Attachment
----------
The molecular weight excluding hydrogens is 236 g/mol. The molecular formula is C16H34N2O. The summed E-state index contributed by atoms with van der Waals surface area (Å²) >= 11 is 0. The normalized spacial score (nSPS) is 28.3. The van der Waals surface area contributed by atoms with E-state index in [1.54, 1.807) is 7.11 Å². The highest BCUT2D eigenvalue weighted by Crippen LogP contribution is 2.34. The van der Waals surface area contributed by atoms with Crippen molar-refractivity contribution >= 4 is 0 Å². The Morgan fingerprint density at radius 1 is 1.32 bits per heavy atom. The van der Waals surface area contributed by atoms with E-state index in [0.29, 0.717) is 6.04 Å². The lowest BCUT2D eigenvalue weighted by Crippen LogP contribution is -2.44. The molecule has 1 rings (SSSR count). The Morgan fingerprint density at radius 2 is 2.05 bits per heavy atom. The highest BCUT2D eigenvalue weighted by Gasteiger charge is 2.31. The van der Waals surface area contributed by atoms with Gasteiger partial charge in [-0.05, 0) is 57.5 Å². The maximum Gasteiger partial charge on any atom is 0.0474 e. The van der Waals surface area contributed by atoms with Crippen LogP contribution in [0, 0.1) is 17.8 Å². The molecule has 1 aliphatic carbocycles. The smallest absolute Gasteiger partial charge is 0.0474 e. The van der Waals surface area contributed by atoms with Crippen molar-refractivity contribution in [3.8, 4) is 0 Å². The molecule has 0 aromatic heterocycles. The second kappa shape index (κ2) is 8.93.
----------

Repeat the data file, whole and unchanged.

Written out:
The molecular weight excluding hydrogens is 236 g/mol. The molecular formula is C16H34N2O. The summed E-state index contributed by atoms with van der Waals surface area (Å²) >= 11 is 0. The normalized spacial score (nSPS) is 28.3. The van der Waals surface area contributed by atoms with E-state index in [1.54, 1.807) is 7.11 Å². The highest BCUT2D eigenvalue weighted by Crippen LogP contribution is 2.34. The van der Waals surface area contributed by atoms with Crippen molar-refractivity contribution >= 4 is 0 Å². The Morgan fingerprint density at radius 1 is 1.32 bits per heavy atom. The van der Waals surface area contributed by atoms with E-state index in [0.29, 0.717) is 6.04 Å². The lowest BCUT2D eigenvalue weighted by Crippen LogP contribution is -2.44. The molecule has 1 rings (SSSR count). The Morgan fingerprint density at radius 2 is 2.05 bits per heavy atom. The highest BCUT2D eigenvalue weighted by Gasteiger charge is 2.31. The van der Waals surface area contributed by atoms with Gasteiger partial charge in [-0.05, 0) is 57.5 Å². The maximum Gasteiger partial charge on any atom is 0.0474 e. The van der Waals surface area contributed by atoms with Crippen LogP contribution in [0, 0.1) is 17.8 Å². The molecule has 1 aliphatic carbocycles. The smallest absolute Gasteiger partial charge is 0.0474 e. The van der Waals surface area contributed by atoms with Crippen molar-refractivity contribution in [3.8, 4) is 0 Å². The molecule has 0 aromatic heterocycles. The second kappa shape index (κ2) is 8.93.